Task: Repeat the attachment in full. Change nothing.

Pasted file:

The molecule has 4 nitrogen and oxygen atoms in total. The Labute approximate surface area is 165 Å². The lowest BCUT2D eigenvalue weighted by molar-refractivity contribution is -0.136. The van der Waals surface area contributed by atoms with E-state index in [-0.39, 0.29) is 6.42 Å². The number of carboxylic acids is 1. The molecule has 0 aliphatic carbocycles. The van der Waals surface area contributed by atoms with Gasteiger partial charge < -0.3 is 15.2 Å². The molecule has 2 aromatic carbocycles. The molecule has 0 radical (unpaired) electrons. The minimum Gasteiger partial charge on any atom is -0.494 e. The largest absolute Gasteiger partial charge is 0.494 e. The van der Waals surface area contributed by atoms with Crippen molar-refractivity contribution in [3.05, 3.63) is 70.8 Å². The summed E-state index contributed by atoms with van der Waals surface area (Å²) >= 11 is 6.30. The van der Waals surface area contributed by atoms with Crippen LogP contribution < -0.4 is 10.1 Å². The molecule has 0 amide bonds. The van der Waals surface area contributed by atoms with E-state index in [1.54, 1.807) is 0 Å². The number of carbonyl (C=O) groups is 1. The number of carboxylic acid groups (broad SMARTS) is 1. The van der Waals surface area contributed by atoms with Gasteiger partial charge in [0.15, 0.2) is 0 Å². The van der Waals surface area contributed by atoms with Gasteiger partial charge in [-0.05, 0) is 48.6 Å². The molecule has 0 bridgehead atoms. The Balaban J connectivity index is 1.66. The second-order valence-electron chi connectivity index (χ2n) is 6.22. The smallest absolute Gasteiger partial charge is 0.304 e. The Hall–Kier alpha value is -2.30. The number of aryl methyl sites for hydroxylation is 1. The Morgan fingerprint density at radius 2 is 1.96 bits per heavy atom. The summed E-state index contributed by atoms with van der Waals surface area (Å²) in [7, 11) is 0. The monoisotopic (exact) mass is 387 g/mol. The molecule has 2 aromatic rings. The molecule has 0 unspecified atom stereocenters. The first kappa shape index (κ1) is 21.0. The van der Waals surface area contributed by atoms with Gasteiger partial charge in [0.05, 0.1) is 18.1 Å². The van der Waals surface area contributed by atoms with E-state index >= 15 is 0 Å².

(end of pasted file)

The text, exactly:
The molecule has 4 nitrogen and oxygen atoms in total. The Labute approximate surface area is 165 Å². The lowest BCUT2D eigenvalue weighted by molar-refractivity contribution is -0.136. The van der Waals surface area contributed by atoms with E-state index in [-0.39, 0.29) is 6.42 Å². The number of carboxylic acids is 1. The molecule has 0 aliphatic carbocycles. The van der Waals surface area contributed by atoms with Gasteiger partial charge < -0.3 is 15.2 Å². The molecule has 2 aromatic carbocycles. The molecule has 0 radical (unpaired) electrons. The minimum Gasteiger partial charge on any atom is -0.494 e. The largest absolute Gasteiger partial charge is 0.494 e. The van der Waals surface area contributed by atoms with Crippen molar-refractivity contribution in [3.05, 3.63) is 70.8 Å². The summed E-state index contributed by atoms with van der Waals surface area (Å²) >= 11 is 6.30. The van der Waals surface area contributed by atoms with Crippen LogP contribution < -0.4 is 10.1 Å². The molecule has 0 amide bonds. The van der Waals surface area contributed by atoms with E-state index in [1.54, 1.807) is 0 Å². The number of carbonyl (C=O) groups is 1. The number of carboxylic acid groups (broad SMARTS) is 1. The van der Waals surface area contributed by atoms with Gasteiger partial charge in [0.15, 0.2) is 0 Å². The van der Waals surface area contributed by atoms with Gasteiger partial charge in [-0.05, 0) is 48.6 Å². The molecule has 0 bridgehead atoms. The Balaban J connectivity index is 1.66. The second-order valence-electron chi connectivity index (χ2n) is 6.22. The smallest absolute Gasteiger partial charge is 0.304 e. The Hall–Kier alpha value is -2.30. The number of aryl methyl sites for hydroxylation is 1. The Morgan fingerprint density at radius 2 is 1.96 bits per heavy atom. The summed E-state index contributed by atoms with van der Waals surface area (Å²) in [7, 11) is 0. The monoisotopic (exact) mass is 387 g/mol. The molecule has 2 aromatic rings. The molecule has 0 unspecified atom stereocenters. The first kappa shape index (κ1) is 21.0. The van der Waals surface area contributed by atoms with Gasteiger partial charge in [0.05, 0.1) is 18.1 Å². The van der Waals surface area contributed by atoms with E-state index >= 15 is 0 Å².